The area is seen as symbolic reconnection of the two halves of Berlin. Joining the residents of both sides in a completely new part of the city.
A replica of Germany’s first traffic light stands in the center with sleek, modern office buildings surrounding the platz.
The DaimlerChrysler Atrium offers a changing art exhibit while the Sony Centre features a Cinema Complex and Film Museum, a shopping mall and a 3D IMAX theater.
9. Hackesche Hoefe
The Hackesche Höfe is a complex that includes eight interconnected courtyards. It was designed and built by the architect Kurt Berndt. And the Art Nouveau façade was the work of August Endell.
As with many Berlin courtyard buildings. The complex was used for a mixture of offices, shops and flats. The buildings were only partially damaged during the WW2.
But were mostly neglected while Germany was partitioned. Only after reunification, starting in 1993, was the complex extensively restored and it now looks better than it ever has.
Inside the Höfe you’ll find a wide variety of cafes. restaurants and shops that attract tons of locals and visitors each day. As you travel from one courtyard to the next to see more vendors. you’ll understand the unique nature of this complex.
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Once the hunting grounds of the Brandenburg elite. The Großer Tiergarten is now an urban park in central Berlin. Commemorating a Prussian victory. The Berlin Victory Column stands in the park and is surrounded by a street circle.
Pedestrians can reach the column by using any of four underground tunnels. Near the Column sits Schloss Bellevue. The Beautiful Palace, which is the official residence of the President of Germany.
Occupying the southwest corner of the Tiergarten. The Berlin Zoo houses around 14,000 animals. The open-air habitats have made it one of the most popular zoos in Europe.
11. Topography of Terror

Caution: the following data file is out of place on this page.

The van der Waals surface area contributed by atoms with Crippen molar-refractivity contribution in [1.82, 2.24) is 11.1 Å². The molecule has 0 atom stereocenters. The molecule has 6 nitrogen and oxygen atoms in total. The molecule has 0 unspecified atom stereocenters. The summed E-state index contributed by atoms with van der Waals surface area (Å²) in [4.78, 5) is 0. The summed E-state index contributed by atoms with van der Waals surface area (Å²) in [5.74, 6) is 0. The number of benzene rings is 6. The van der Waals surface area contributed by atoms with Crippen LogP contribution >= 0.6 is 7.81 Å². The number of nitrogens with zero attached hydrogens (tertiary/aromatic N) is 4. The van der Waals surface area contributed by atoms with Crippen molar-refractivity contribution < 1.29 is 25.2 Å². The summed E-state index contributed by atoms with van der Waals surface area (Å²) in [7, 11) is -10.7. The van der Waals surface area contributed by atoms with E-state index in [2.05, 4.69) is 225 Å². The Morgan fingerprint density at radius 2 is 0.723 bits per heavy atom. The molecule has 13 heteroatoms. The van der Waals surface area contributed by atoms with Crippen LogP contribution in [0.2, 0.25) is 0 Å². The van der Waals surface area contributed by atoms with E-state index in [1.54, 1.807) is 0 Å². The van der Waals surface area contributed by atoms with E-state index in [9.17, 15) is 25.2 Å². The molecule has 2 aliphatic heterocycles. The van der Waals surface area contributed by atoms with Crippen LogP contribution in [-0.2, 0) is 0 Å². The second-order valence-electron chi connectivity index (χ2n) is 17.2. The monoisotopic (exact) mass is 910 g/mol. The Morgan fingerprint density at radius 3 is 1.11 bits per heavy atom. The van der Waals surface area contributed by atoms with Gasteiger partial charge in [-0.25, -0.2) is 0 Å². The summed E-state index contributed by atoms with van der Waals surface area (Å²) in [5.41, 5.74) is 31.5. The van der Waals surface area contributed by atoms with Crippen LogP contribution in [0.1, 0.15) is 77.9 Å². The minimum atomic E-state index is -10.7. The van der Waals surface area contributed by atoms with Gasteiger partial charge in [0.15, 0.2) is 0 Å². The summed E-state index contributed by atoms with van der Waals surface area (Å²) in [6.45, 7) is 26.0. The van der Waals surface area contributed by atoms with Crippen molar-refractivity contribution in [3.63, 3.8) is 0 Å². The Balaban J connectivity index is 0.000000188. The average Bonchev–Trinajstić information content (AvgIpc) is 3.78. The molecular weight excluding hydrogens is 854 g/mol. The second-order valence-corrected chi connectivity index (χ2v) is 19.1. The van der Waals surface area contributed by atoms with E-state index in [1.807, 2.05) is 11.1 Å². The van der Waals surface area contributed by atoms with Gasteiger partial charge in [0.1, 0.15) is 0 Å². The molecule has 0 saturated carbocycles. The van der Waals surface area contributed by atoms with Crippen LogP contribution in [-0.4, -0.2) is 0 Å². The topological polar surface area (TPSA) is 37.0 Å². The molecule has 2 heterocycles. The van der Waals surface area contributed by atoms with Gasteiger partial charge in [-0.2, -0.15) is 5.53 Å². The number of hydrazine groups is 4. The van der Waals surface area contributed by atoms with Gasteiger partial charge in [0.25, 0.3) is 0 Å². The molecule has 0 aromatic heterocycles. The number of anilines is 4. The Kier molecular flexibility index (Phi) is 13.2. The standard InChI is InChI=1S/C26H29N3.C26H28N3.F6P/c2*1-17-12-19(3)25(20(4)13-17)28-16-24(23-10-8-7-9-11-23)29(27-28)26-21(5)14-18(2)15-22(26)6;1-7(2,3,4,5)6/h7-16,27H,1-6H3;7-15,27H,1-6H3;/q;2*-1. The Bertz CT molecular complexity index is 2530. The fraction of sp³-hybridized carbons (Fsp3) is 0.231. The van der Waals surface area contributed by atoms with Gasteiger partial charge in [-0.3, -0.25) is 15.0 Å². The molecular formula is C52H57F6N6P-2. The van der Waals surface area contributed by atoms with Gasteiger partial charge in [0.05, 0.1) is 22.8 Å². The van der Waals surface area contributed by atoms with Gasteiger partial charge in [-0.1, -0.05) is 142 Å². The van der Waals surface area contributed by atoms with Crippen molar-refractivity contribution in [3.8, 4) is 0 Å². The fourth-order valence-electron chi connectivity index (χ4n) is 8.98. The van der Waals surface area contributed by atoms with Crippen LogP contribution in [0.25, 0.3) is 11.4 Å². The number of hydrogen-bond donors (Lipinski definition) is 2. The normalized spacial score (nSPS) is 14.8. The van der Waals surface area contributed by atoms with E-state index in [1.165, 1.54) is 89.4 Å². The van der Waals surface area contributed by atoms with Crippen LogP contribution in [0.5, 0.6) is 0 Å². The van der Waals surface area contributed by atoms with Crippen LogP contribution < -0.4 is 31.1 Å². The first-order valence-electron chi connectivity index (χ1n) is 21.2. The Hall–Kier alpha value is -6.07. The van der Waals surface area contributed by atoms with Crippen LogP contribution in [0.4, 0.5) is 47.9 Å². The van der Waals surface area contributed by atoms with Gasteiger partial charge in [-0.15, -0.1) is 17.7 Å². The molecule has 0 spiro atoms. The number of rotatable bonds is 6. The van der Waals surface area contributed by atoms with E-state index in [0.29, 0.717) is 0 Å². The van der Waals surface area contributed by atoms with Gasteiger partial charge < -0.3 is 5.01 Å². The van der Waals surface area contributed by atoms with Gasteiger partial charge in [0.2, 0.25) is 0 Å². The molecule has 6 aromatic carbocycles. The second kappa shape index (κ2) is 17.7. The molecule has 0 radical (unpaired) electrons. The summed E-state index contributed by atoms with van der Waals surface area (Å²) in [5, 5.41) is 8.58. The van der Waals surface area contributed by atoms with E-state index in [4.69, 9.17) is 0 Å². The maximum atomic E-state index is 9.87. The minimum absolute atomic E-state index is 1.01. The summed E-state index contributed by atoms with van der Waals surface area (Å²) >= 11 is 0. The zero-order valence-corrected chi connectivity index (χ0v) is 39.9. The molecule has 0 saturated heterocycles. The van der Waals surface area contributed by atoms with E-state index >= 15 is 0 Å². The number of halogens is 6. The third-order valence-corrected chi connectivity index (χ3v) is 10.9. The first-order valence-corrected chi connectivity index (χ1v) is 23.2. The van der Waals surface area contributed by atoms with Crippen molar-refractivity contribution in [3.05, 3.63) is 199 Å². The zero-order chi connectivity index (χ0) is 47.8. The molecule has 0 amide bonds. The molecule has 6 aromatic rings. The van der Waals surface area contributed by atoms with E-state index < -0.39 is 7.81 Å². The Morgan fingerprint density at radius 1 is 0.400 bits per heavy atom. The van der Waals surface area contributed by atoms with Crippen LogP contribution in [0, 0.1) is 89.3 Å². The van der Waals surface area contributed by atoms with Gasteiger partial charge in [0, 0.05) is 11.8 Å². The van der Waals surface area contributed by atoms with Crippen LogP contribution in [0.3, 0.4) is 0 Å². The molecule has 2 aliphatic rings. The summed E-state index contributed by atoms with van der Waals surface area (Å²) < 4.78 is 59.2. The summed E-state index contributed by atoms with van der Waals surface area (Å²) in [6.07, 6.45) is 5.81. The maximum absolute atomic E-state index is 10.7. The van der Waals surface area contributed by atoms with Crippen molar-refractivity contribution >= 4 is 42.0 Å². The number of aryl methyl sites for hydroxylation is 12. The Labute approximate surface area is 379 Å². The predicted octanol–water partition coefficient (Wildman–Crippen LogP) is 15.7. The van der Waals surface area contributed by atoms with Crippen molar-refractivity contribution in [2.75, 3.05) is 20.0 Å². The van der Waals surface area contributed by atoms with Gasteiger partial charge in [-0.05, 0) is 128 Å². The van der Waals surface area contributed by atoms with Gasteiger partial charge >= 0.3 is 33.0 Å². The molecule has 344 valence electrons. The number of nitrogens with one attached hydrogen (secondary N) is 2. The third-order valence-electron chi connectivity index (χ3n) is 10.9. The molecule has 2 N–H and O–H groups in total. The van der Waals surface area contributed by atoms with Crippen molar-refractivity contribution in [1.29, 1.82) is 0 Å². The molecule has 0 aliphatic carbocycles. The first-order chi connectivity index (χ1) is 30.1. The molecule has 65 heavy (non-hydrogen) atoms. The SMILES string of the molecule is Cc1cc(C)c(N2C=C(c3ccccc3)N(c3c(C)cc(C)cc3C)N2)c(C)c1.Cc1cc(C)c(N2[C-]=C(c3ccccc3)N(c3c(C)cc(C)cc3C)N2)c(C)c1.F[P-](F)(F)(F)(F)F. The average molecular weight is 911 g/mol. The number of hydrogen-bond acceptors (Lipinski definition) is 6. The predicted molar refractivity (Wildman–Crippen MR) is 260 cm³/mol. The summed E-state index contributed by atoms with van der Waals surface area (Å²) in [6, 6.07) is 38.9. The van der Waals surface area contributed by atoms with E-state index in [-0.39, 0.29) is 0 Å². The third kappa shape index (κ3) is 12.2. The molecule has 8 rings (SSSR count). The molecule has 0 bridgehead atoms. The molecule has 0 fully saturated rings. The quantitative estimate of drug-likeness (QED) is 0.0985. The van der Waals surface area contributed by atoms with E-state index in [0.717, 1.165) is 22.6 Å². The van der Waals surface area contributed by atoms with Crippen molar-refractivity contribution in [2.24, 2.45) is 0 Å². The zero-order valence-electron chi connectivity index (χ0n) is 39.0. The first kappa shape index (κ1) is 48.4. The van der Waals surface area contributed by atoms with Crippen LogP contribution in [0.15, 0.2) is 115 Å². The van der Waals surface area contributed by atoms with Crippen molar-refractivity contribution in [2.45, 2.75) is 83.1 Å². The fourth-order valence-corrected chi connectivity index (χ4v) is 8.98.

One of the more poignant attractions in Berlin is the Topography of Terror. This is an indoor and outdoor museum located on the exact site of the former Nazi government’s SS Reich Main Security Office.
Within view of the Berlin Wall, former prisons cells were excavated to showcase the tragedies and horrors of the Nazi regime. Exhibits explore the Jewish ghettos of Berlin.
The criminals brought to justice at the Nuremberg Trials and a memorial to all those who perished at the hands of the Nazis. It can be emotionally tough to explore the Topography of Terror. But it an important historical stop to make.
12. Victory Column
The Siegessäule, or Victory Column. Was built toward the end of the 19th century in celebration of several Prussian military triumphs.
The column originally stood in front of the Reichstag but was moved to the middle of Tiergarten by the Nazi government as part of a major urban redevelopment plan.
At the very top of the column is an angelic. Winged figure that represents Victoria. The Roman goddess of victory. At the top of the Victory Column is an observation deck that allows for panoramic views over the city.
There’s just one catch, There is no elevator. If you’re feeling up for it, take on the 285 steps to get to the top.
13. Pergamon Museum
In Berlin’s Museum Insel you’ll find the fascinating Pergamon Museum. The whole museum is named for the Pergamon Altar, which is one of its most valued attractions on display.
The Pergamon Museum is the most visited art museum in Germany. And it boasts an incredible collection of antiquities and treasures.
Touring the museum is a way to bring the ancient world to life. Some of the most notable attractions in the Pergamon include the Ishtar Gate of Babylon.
The Mschatta Façade from a desert castle in Jordan and the Roman Market Gate of Miletus. Which dates back to the 2nd century.
The Gendarmenmarkt is a major public square in Berlin that dates all the way back to the 17th century. Although many of the historic buildings in the Gendarmenmarkt were destroyed in World War II. Several major landmarks remain.
With a visit to the Gendarmenmarkt, you’ll be able to see the Deutscher Dom and the Französischer Dom. Or French Cathedral, which was built by the Huguenots in the early 18th century.
The Gendarmenmarkt is also home to the beautifully reconstructed Konzerthaus. Where the Berlin Orchestra performs. During the winter. Christmas markets are a major highlight at the square.
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15. Charlottenburg Palace
If you like touring palaces, then don’t miss the Charlottenburg Palace. This is the largest palace in Germany. And it is found in Berlin’s City West district.
Charlottenburg Palace was constructed at the end of the 17th century, and the entire community of Charlottenburg grew around it.
Built in the Baroque style, and boasting beautiful gardens and outdoor sculptures. The palace is now open to the public. You can tour restored rooms and see the extravagant.
Rococo style in the apartments of Frederick the Great, and you can also see collections of porcelain, crown jewels and royal silver.